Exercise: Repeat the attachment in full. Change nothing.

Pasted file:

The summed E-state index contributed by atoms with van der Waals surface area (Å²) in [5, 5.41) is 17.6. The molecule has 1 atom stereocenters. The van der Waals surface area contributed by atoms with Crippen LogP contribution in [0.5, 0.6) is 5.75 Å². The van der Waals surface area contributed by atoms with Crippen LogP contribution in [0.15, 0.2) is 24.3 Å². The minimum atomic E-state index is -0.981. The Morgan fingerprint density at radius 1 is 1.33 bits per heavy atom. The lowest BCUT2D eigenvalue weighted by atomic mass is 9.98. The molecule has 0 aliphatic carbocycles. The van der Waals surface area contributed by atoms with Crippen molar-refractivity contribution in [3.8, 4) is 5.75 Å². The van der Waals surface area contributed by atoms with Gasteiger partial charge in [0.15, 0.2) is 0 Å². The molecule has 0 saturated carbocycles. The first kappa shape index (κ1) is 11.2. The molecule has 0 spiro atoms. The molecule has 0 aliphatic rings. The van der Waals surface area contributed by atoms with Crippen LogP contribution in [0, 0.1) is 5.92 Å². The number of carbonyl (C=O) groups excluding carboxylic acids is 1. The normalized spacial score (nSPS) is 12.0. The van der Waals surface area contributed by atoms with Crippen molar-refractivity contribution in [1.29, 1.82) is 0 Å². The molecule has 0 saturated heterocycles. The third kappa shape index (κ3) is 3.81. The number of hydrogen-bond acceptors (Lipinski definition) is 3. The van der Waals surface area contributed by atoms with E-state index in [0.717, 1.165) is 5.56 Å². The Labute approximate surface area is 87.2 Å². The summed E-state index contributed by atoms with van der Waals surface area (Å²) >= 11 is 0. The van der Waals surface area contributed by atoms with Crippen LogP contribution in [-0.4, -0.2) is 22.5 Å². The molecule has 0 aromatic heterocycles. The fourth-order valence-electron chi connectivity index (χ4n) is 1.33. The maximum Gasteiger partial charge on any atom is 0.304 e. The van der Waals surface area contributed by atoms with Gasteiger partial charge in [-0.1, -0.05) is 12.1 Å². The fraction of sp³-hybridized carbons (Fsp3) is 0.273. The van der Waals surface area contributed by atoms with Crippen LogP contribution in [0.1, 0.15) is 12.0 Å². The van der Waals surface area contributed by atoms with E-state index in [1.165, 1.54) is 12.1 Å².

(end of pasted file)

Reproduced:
The summed E-state index contributed by atoms with van der Waals surface area (Å²) in [5, 5.41) is 17.6. The molecule has 1 atom stereocenters. The van der Waals surface area contributed by atoms with Crippen LogP contribution in [0.5, 0.6) is 5.75 Å². The van der Waals surface area contributed by atoms with Crippen LogP contribution in [0.15, 0.2) is 24.3 Å². The minimum atomic E-state index is -0.981. The Morgan fingerprint density at radius 1 is 1.33 bits per heavy atom. The lowest BCUT2D eigenvalue weighted by atomic mass is 9.98. The molecule has 0 aliphatic carbocycles. The van der Waals surface area contributed by atoms with Crippen molar-refractivity contribution in [3.8, 4) is 5.75 Å². The van der Waals surface area contributed by atoms with Gasteiger partial charge in [0.15, 0.2) is 0 Å². The molecule has 0 saturated carbocycles. The first kappa shape index (κ1) is 11.2. The molecule has 0 spiro atoms. The molecule has 0 aliphatic rings. The van der Waals surface area contributed by atoms with Crippen LogP contribution in [0, 0.1) is 5.92 Å². The number of carbonyl (C=O) groups excluding carboxylic acids is 1. The normalized spacial score (nSPS) is 12.0. The van der Waals surface area contributed by atoms with Crippen molar-refractivity contribution in [1.29, 1.82) is 0 Å². The molecule has 0 saturated heterocycles. The third kappa shape index (κ3) is 3.81. The number of hydrogen-bond acceptors (Lipinski definition) is 3. The van der Waals surface area contributed by atoms with E-state index in [0.717, 1.165) is 5.56 Å². The Labute approximate surface area is 87.2 Å². The summed E-state index contributed by atoms with van der Waals surface area (Å²) >= 11 is 0. The van der Waals surface area contributed by atoms with Crippen LogP contribution in [-0.4, -0.2) is 22.5 Å². The molecule has 0 aromatic heterocycles. The fourth-order valence-electron chi connectivity index (χ4n) is 1.33. The maximum Gasteiger partial charge on any atom is 0.304 e. The van der Waals surface area contributed by atoms with Gasteiger partial charge in [-0.1, -0.05) is 12.1 Å². The fraction of sp³-hybridized carbons (Fsp3) is 0.273. The van der Waals surface area contributed by atoms with Crippen LogP contribution in [0.1, 0.15) is 12.0 Å². The van der Waals surface area contributed by atoms with E-state index in [1.165, 1.54) is 12.1 Å².